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ZYpp actors, the Big Picture
Resolvable is an object that provides and requires. Examples of those are: Packages, Patches (and subelements/atoms Script, Message), Selections, Patterns, Products. All those are known in zypp world as "kind" of resolvables.
Resolvables have various properties. The most important is their dependencies. Dependencies is a list of Capabilities, and capabilities are grouped in categories: requires, prerequires, obsoletes, conflicts, freshens, etc. They are grouped because when looking for a solution, depending on which category a Capability is, it has a different semantic. Another property it is the status. That is “installed” “to be installed”, just “available”, etc.
A Capability looks like “a patch named foo, with a version newer than 2.0”. So you can see, if a package has this capability in its dependencies, in the “requires” group, then it means something different as if it is in the “conflicts” group. What is nice, is no matter in which group they are, as a developer, you can use them all the same way. All you need its just to place them in the correct category.
So, where do Resolvables come from? The answer is from a Source. A Source is a place where you can get a bunch of resolvables. Of course there are different types of sources. There are Novell Cds/DVDs for installation, there are repositories in the Internet. ZyPP supports all the common ones. Zypp abstract the differences in a generic Source interface. You can use the SourceManager to create a source from a giving URI, and it will autodetect the type, instanciate the particular implementation and give you a generic interface. At the end, for a given source, you only care the list of Resolvables that are there. . Those Resolvables will most likely have the status set to “available”.
You also have now a running system. And this system has already lot of packages installed. In Zypp this is called Target. Target also provide resolvables, for example, it can look the list of packages in the RPM database, patches and selections from another database, and create a set of Resolvables from those metadata. At the end, the goal is to get Resolvables we can operate on. Those Resolvables will most likely have the status set to “installed”.
Target has a operation called commit. As it can provide Resolvables, you can also give it a bunch of them and ask it to install them. Those resolvables will come most likely from a Source. Next time you ask the Target after commit, for its resolvables. There will be a Resolvable both in the source, and in the Target, because with commit you installed it.
So, now we have lot of sources, and the target, and we ask them all “gimme all the resolvables”. And what do we do with them. We throw them into the Pool. The pool is just a collection of resolvables.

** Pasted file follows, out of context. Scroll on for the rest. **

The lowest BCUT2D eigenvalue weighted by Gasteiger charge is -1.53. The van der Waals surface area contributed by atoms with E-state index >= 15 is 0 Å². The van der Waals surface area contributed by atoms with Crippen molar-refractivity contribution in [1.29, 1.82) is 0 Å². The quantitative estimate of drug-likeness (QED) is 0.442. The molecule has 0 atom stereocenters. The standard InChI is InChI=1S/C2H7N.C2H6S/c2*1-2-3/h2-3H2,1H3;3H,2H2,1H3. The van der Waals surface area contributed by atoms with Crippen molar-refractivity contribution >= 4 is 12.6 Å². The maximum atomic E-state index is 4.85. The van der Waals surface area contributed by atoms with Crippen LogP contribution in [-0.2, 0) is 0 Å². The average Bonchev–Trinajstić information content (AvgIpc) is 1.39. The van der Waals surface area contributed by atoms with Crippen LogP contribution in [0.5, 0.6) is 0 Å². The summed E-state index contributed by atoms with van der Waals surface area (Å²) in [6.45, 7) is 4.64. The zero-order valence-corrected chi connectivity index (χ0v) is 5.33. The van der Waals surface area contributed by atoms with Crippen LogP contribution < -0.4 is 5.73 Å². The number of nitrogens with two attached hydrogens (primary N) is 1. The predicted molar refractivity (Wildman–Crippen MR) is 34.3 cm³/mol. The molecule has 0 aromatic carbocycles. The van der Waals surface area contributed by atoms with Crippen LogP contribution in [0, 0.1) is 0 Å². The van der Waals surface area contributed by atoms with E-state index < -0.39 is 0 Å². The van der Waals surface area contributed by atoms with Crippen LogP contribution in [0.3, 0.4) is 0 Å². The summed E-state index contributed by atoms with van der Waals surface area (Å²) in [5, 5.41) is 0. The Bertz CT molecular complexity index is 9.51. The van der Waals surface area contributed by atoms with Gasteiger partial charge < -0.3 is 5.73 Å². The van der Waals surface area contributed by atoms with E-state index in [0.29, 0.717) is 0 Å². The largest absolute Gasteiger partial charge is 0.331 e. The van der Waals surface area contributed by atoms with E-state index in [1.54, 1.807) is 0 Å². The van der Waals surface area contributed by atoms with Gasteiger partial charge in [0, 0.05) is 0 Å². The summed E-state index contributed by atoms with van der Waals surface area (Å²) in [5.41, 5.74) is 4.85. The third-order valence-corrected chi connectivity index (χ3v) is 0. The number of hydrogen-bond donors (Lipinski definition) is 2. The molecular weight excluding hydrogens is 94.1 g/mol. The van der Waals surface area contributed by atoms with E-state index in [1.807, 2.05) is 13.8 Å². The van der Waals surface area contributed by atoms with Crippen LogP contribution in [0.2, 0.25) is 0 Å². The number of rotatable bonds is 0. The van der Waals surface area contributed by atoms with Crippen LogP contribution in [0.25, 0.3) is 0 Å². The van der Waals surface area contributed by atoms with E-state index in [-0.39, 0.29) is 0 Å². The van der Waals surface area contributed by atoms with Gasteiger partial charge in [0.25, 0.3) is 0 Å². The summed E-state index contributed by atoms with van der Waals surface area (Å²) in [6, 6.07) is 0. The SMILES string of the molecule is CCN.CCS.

Now, we add the third ingredient. The user. Humans have some freedom to decide what they want and what they don't. We are not saying what the user decides makes sense, but lets take it in count.
Let's assume the user want to install a package, and remove other. So we can express this desire changing the status of the Resolvables in the pool to “to be installed”.
Now we have a bunch of resolvables in the pool, plus some user wishes, and this should result in a sequence of actions to be done. So we call God here: The Solver. The Solver is a black box which reads the pool, and gives you back a list of problems. The Solver also present the possible solutions to the problem. If you give it back some solutions, it will need to think again and probably then everything is fine, or probably you need to decide again.
Once there are no problems, you can know now a list of actions in certain order to be done, and commit them into the Target.
Implementation of ZYpp
`-- zypp ----------------> public interfaces |-- base ------------> string, exception |-- capability ------> different capability implementations | like named, hal, modalias |-- detail ----------> resolvable implementation interfaces |-- media -----------> abstract media access (http, ftp, file) |-- parser ----------> xml, tagfile, yum, inifile parsers | |-- tagfile | `-- yum |-- pool ------------> resolvable pool implementation |-- solver ----------> ZYpp Dependency Solver |-- source ----------> Different repository type implementations | |-- susetags ----> YaST repository types | `-- yum ---------> repomd repository types |-- target ----------> targets are information provider backends | |-- hal ---------> provides HAL hardware information to | | HAL capabilities | |-- rpm ---------> creates resolvables from installed packages | | and allows package installation | `-- store -------> same as rpm, but for non-package kinds like | patches, patterns, etc |-- thread ----------> threading classes |-- ui --------------> helpers useful for writing UIs |-- url -------------> url classes `-- zypp_detail -----> ZYpp main facade implementation
In trunk, you can find a zypp2 directory, with development code that will be moved to zypp/
`-- zypp2 -------------------> public interfaces |-- repository ----------> the future Source* replacement | `-- cached ----------> create resolvables from cache |-- cache ---------------> APIs to read and write from the cache `-- parser --------------> new parser code that couldn't be added to the old zypp tree | (will replace the old parsers) |--susetags ---------> YaST repository parser `--yum --------------> YUM repository parser
ZYpp is written in C++ and makes heavy use of the C++ standard library and Boost.
Boost provides free peer-reviewed portable C++ source libraries. Ten Boost libraries are already included in the C++ Standards Committee's Library Technical Report (TR1) as a step toward becoming part of a future C++ Standard. More Boost libraries are proposed for the upcoming TR2.